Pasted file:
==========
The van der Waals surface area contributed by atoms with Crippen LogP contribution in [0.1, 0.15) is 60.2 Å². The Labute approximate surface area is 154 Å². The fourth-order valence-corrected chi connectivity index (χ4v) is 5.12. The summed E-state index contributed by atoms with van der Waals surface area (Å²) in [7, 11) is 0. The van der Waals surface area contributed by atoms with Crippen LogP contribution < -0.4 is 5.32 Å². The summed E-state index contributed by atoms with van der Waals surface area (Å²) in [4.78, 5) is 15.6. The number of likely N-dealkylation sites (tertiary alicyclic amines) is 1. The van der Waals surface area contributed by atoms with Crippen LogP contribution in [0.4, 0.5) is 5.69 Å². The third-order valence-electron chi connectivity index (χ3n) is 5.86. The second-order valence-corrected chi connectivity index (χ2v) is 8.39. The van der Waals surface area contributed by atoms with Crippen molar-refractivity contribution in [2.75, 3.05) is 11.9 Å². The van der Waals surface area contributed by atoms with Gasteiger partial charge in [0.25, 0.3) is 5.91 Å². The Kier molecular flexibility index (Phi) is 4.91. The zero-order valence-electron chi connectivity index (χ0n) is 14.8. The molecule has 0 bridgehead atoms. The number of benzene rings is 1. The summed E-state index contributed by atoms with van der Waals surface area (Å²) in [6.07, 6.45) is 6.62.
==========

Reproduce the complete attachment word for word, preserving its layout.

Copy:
The van der Waals surface area contributed by atoms with Crippen LogP contribution in [0.1, 0.15) is 60.2 Å². The Labute approximate surface area is 154 Å². The fourth-order valence-corrected chi connectivity index (χ4v) is 5.12. The summed E-state index contributed by atoms with van der Waals surface area (Å²) in [7, 11) is 0. The van der Waals surface area contributed by atoms with Crippen LogP contribution < -0.4 is 5.32 Å². The summed E-state index contributed by atoms with van der Waals surface area (Å²) in [4.78, 5) is 15.6. The number of likely N-dealkylation sites (tertiary alicyclic amines) is 1. The van der Waals surface area contributed by atoms with Crippen LogP contribution in [0.4, 0.5) is 5.69 Å². The third-order valence-electron chi connectivity index (χ3n) is 5.86. The second-order valence-corrected chi connectivity index (χ2v) is 8.39. The van der Waals surface area contributed by atoms with Crippen molar-refractivity contribution in [2.75, 3.05) is 11.9 Å². The van der Waals surface area contributed by atoms with Gasteiger partial charge in [0.25, 0.3) is 5.91 Å². The Kier molecular flexibility index (Phi) is 4.91. The zero-order valence-electron chi connectivity index (χ0n) is 14.8. The molecule has 0 bridgehead atoms. The number of benzene rings is 1. The summed E-state index contributed by atoms with van der Waals surface area (Å²) in [6.07, 6.45) is 6.62.